King’s Petition to the General Court1
4 January 1768
Province of the Massachusetts Bay To His Excellency the Governor The Hon[orab]le His Majestys Council and the Honle. House of Reprisentitives in General Court Assembled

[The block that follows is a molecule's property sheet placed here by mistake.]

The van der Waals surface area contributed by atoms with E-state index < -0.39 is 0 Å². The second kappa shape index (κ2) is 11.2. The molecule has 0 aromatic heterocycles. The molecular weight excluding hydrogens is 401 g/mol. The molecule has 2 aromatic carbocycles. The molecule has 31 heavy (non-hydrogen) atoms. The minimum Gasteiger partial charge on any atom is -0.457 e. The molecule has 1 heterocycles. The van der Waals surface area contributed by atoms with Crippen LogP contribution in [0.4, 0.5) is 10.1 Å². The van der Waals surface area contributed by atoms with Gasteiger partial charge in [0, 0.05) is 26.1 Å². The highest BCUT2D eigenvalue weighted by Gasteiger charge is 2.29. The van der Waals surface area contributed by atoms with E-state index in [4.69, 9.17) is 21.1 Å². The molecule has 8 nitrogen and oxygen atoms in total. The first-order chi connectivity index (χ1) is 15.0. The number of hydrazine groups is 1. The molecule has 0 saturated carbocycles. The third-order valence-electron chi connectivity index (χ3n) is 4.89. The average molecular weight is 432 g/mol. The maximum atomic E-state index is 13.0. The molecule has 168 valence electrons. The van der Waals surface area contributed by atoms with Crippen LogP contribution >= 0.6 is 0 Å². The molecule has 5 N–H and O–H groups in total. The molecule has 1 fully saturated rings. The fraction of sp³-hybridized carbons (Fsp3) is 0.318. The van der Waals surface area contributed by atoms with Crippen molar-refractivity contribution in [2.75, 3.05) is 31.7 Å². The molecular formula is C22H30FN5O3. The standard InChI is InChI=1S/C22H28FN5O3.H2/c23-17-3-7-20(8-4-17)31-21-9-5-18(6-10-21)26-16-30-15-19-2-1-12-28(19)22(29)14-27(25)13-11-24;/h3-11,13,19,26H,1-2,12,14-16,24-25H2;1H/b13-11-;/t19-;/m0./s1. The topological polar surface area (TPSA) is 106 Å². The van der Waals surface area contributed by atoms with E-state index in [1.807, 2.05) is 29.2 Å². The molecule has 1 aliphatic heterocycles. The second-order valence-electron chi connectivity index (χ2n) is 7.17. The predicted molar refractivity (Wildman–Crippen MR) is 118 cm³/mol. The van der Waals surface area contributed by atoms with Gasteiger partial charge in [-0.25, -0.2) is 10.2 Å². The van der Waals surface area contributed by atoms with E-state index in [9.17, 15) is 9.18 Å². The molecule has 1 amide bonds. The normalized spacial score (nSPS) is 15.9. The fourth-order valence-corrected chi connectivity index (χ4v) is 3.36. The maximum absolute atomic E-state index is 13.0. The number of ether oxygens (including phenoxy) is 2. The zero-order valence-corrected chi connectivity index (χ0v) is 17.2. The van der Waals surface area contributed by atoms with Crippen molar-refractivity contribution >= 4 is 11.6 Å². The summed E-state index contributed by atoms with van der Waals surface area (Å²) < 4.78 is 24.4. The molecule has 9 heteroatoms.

Humbly Shews Richard King of Scarborough in the County of Cumberland in Said Province Gentleman That in the Night of the 19th of March AD 1766. a Number of Persons in Disguise with axes Clubbs &c. Broak the windows of the Dwelling House and WairHouse of Your Petitioner, and Entered both Distroyed the kitchen furniture &c. and marred the winscot of the Dwelling House Burnt and Distroyed Robb’d and Carried of from the Dwelling House and WairHouse Great Quantitys of Your Petitioners Papers and writings of Great value among which the Number of Bonds and notes of Hand for money Due which have already Com to Your Petitioners knowlidge togather with the Lawfull Intrest Due on the Same to the Time of the Riot Amount to the Sum of £1104/15/3 lawfull money of said Province Exclusive of other writings of Great value. That in the morning of the second Day after the Riot a writing was found put up at your Petitioners Gate in the name of Sons of Liberty Threatening Your Petitioner and Every other Person in the County that Should be Instrumental of any worrant or Summons to be Served on aney Person on account of the Riot he or they might Depend upon haveing their Houses and Barns Burnt and Consumed and themselves Cut in pices and burnt to Ashes. That in a Short time after another Threatening letter was lodged at the Door of one John Fitts who was a Tenant to Your Petitioner, therein warning him to Depart from that House within twelve Days or he might Expect to be Distroyd for they were Determined to Distroy King and all he had.2 That Eight Days after the Riot upon Complaint a Warrant was Issued by Several Justices of the County Against such Persons as were Suspected, and Summonses for Such as were Supposed Capable to Prove the Fact. But with little Effect two only of the Persons Suspected Suffering them selves to be taken the others as also the Principal witnesses Either keeping their Doors Shut against the officers Going back into the woods or Going armed avoided being taken or summoned, that while the Justices that were assembled on this Occasion were waiting for the officers to Execute the warrants &c. a Number of the Riotous Party actualy Assembled in order as was Said to Rescue aney Person that might be apprehend, That in May following the House Improved by Fitts above mentioned was Set on fire and had Nigh like to have ben Consumed with the Household Goods therin which so Allaramed him that he soon Quit the Same which House was Soon after almost distroyed by tairing Down the Chimney &c. That Your Petitioner perciveing the Injuerys he had sustained by the Riot appeared to be pointed more at his papers then aney other Part of his Intrest and that maney Persons appeared Determined to take advantage of the Distruction of his Securities for the Discharge of their Debts &c. That sum from whome your Petitioner had Purchised Lands began to threaten a reEntery, upon finding their Deeds were not on Record, alledging for their Justification that your Petitioner had obtained Deeds, Bonds, and Notes by taking the Advantage of People. Wherefore your Petitioner by an Instrument in writing under his hand appointed the Two first Justices in the County togather with a Gentleman of the Law Arbitrators in General between my Selfe and all Persons (if aney there were) who will appear before Said arbitraters within three months and alledge their having Suffered or being lyable to Suffer by means of aney Deed of Sale Deed of mortgage or Bill of Sale Bond note of hand or other Obligation whatsoever, with Three months more to prove the Same was by Your Petitioner fraudelintly Obtained as they alledge.